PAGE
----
Teen Group Keeps Up Sandy Relief Efforts - News and Weather For The Quad Cities -

Teen Group Keeps Up Sandy Relief Efforts

Updated: Nov 18, 2012 11:12 PM CST

     Nearly three weeks after superstorm Sandy hit, many on the East coast are still picking up the pieces.  Many in our area are still reaching out to help get relief to those in need, including a group of local teenagers wanting to continue that support.
     Images of the storm's devastation got people all over taking action. In Muscatine, a group of teens formed recently has a mission to make things better both in their community and wherever people are struggling. They hoped to make a difference this weekend one cookie or cupcake at a time.
     Camped outside Walmart in Muscatine Sunday a handful of teens got shoppers attention with a bake sale with proceeds going to the American Red Cross for Sandy relief efforts. From pies to angel food cake, some of the goodies were homemade and others donated by the local HyVee. The teens are a newly formed organization called "It Only Gets Better."
     "It started out as an anti-bullying group because in 7th grade I was bullied a lot and it really made me feel bad about myself and I was low on self confidence," said 14-year old Brady Holliday.
     But Holliday gained confidence and was motivated to turn things around for himself and others. "Now we're helping the community and that's what I wanted it to be in the beginning."
     Donning their own T-shirts and bracelets the teens aim to reach beyond their own area. They say they were deeply touched by the stories from superstorm Sandy. Today they still feel sad knowing that still more than 1,900 people in New York and New Jersey are spending the night in shelters.
     "It made me feel like I couldn't do anything. We tried doing something else like donations clothes, laundry detergent, soap, and tried to get donations but Red Cross can't send it out there," said Eastlin Hahn, also part of the group.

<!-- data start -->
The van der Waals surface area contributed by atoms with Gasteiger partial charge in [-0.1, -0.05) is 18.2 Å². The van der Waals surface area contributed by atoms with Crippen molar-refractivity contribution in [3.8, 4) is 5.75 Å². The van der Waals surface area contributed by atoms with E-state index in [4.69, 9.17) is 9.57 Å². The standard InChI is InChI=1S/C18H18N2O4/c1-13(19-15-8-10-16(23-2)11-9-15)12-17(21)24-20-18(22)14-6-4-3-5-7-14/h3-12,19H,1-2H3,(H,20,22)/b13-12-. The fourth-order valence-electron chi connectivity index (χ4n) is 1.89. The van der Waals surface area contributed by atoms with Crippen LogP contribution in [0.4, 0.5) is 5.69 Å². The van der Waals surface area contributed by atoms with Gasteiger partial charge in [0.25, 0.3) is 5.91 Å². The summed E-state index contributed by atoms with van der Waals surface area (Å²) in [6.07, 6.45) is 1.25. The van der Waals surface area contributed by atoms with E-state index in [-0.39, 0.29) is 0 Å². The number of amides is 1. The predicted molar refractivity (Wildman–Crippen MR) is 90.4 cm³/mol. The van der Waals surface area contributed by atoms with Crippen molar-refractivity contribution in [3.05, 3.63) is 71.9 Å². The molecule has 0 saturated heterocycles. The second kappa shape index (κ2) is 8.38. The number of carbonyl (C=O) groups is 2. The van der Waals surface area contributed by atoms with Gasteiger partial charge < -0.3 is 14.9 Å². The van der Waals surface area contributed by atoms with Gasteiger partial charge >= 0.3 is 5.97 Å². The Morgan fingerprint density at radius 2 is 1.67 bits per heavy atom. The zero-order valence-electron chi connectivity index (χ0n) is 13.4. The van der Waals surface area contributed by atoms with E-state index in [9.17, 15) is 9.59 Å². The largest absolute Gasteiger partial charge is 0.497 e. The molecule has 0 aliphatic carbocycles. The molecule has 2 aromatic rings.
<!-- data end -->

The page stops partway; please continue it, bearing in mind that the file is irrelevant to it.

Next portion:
In just a few hours the teens raised more than $300 from the bake sale. That money is something the Red Cross can use and it will go straight to help provide meals, shelter and emotional support to victims.
     "They say they're glad we're doing this. They're glad we're helping out, the town needs it," said Hahn of the response from many of the shoppers.
     Holliday also say he thinks it's important to keep sending that help even as the weeks go by. "We feel as if we can make a difference so we're starting with small things and getting bigger and bigger."
     Red Cross relief efforts have so far served more than six million meals and snacks. Volunteers have also distributed more than two million relief items such as clean-up kits and hygiene kits. Knowing there's so much more to be done the kids are also planning a school dance to raise donations.
     Nearly 9,000 red cross workers have been deployed from all 50 states to operations from North Carolina to Rhode Island, with the majority still in greater New York and throughout New Jersey.


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